Charyla Olsen
Jul 19, 2010 Charyla Olsen rated it really liked it  ·  review of another edition
This book offers a pretty thorough biography of C. S. Lewis. I thought quite a bit of attention was paid to the dysfunctional aspects of his personality and it was a trifle disconcerting to think that someone so widely admired could have deep--and rather unresolved--psychological issues. However, it's also comforting to think that someone of the stature of C. S. Lewis managed to contribute a great deal to the world in spite his limitations. I would recommend it as one good biography of Lewis, bu ...more
Dec 23, 2014 kelly rated it really liked it  ·  review of another edition
Shelves: memoir-biography
This is one of my favorite biographies written about one of my favorite authors. One of the most fascinating parts is how he came to write the Narnia series. He was very proud of his logical argument to defend the existence of God (i.e. that naturalism is self-defeating) but was shattered after he lost (or so he felt) a debate with Cambridge philosopher. After that, he stopped writing apologetics, giving up on logic as a way to lead people to God and turned instead to reaching the heart through ...more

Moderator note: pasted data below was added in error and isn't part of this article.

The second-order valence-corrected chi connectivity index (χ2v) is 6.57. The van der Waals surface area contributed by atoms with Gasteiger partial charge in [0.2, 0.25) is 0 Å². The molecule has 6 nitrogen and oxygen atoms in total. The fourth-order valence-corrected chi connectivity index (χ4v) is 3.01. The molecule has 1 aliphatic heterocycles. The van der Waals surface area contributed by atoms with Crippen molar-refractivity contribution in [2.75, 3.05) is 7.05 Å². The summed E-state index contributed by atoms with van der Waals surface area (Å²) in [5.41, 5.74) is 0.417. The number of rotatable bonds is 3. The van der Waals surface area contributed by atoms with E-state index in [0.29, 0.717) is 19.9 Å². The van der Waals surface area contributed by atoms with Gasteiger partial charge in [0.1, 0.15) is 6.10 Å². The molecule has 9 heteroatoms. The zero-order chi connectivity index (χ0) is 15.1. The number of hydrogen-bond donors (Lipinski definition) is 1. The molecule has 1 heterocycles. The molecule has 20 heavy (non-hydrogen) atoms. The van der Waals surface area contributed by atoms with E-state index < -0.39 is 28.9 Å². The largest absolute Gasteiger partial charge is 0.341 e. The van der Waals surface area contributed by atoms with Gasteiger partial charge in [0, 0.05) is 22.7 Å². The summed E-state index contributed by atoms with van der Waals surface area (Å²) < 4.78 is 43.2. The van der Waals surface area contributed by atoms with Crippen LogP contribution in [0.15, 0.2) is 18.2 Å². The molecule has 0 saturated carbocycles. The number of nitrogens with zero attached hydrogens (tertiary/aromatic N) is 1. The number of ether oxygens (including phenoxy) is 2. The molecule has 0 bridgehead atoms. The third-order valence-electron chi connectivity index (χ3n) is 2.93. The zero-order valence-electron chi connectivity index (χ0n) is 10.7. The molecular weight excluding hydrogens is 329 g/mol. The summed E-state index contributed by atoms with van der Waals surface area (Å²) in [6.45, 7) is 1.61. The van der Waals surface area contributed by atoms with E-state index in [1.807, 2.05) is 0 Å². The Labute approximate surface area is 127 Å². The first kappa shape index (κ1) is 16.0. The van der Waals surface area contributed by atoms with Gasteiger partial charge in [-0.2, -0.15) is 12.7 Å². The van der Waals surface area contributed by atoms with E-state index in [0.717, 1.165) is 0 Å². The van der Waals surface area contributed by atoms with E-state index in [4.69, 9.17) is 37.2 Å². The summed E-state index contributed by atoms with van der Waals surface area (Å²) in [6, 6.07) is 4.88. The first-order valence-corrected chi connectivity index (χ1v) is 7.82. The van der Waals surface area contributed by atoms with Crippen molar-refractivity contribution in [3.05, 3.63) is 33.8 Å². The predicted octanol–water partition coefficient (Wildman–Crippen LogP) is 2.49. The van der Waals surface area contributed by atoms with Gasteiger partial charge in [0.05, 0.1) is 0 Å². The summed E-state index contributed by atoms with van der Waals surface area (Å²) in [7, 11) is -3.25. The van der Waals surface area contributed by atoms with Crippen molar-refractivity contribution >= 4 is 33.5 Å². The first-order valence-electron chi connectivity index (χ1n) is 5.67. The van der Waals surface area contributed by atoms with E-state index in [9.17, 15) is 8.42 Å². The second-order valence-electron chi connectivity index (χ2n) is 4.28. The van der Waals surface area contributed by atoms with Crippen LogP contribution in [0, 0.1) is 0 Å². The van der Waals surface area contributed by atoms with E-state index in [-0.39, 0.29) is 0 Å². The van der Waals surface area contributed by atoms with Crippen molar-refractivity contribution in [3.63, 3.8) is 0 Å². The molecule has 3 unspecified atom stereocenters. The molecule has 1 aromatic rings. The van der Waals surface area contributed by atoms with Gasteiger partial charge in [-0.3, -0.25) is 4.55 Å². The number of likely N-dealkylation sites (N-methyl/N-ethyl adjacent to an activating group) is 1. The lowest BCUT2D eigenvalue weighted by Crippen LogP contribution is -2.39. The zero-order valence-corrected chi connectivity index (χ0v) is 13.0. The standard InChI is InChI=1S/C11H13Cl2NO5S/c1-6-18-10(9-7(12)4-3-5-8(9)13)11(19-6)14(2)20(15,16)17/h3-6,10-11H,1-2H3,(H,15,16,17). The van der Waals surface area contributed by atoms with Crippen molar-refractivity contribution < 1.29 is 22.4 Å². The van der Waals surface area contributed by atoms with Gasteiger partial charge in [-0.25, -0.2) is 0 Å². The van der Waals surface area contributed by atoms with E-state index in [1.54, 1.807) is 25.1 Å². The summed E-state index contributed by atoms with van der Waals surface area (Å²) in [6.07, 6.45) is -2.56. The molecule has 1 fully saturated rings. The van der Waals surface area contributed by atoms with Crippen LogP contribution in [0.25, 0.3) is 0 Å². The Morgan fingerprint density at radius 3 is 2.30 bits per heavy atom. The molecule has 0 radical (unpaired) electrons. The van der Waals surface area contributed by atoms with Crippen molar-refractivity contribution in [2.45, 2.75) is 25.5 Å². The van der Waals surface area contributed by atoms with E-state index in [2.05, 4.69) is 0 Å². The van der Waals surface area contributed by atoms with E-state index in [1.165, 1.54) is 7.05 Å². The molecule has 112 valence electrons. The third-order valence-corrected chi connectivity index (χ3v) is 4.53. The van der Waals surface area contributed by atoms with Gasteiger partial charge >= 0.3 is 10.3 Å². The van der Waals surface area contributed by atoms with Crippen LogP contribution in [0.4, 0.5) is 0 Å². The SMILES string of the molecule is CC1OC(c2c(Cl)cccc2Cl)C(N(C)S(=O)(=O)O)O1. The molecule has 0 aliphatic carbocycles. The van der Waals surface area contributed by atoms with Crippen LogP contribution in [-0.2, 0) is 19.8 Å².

I really enjoyed this book and even though I am not a literary expert by any means, I was able to keep up most of the time. It is very thorough and because the author was a friend of Jack's, it felt very authentic and gave quite a view of some private issues of his life. I will keep this book and while reading more of C.S. Lewis' writing, I plan on returning to each section of his life that led to writing each particular work. Highly recommended.
Jordan J. Andlovec
Touching and personal, like hearing of a good friend over a glass of port. George Sayers nearly 30-year friendship with "Jack" gives us a window into "the patron saint of evangelicalism" that no other biography does. It shows the warm, richly gracious man who is often seen as an untouchable intellectual giant.
RE de Leon